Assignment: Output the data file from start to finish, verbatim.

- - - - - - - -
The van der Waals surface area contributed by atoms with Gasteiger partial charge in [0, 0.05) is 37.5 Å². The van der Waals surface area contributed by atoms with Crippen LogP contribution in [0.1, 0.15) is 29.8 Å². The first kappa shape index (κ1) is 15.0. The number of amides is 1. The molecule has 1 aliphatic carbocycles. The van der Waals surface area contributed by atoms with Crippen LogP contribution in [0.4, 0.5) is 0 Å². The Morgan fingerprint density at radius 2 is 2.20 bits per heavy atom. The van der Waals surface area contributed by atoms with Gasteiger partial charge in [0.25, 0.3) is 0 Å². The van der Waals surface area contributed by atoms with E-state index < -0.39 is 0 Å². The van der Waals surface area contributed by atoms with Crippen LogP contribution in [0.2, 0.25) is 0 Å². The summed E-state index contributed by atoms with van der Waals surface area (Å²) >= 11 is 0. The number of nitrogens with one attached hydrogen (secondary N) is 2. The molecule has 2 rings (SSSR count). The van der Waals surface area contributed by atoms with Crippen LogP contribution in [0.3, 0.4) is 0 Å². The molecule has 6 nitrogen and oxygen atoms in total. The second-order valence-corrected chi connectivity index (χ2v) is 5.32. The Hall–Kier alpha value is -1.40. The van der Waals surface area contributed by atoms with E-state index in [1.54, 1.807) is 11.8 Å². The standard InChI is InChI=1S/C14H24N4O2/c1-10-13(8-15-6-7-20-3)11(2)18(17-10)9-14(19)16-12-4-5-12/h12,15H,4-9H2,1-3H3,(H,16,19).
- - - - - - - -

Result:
The van der Waals surface area contributed by atoms with Gasteiger partial charge in [0, 0.05) is 37.5 Å². The van der Waals surface area contributed by atoms with Crippen LogP contribution in [0.1, 0.15) is 29.8 Å². The first kappa shape index (κ1) is 15.0. The number of amides is 1. The molecule has 1 aliphatic carbocycles. The van der Waals surface area contributed by atoms with Crippen LogP contribution in [0.4, 0.5) is 0 Å². The Morgan fingerprint density at radius 2 is 2.20 bits per heavy atom. The van der Waals surface area contributed by atoms with Gasteiger partial charge in [0.25, 0.3) is 0 Å². The van der Waals surface area contributed by atoms with E-state index < -0.39 is 0 Å². The van der Waals surface area contributed by atoms with Crippen LogP contribution in [0.2, 0.25) is 0 Å². The summed E-state index contributed by atoms with van der Waals surface area (Å²) >= 11 is 0. The number of nitrogens with one attached hydrogen (secondary N) is 2. The molecule has 2 rings (SSSR count). The van der Waals surface area contributed by atoms with Crippen LogP contribution in [0.3, 0.4) is 0 Å². The molecule has 6 nitrogen and oxygen atoms in total. The second-order valence-corrected chi connectivity index (χ2v) is 5.32. The Hall–Kier alpha value is -1.40. The van der Waals surface area contributed by atoms with E-state index in [1.54, 1.807) is 11.8 Å². The standard InChI is InChI=1S/C14H24N4O2/c1-10-13(8-15-6-7-20-3)11(2)18(17-10)9-14(19)16-12-4-5-12/h12,15H,4-9H2,1-3H3,(H,16,19).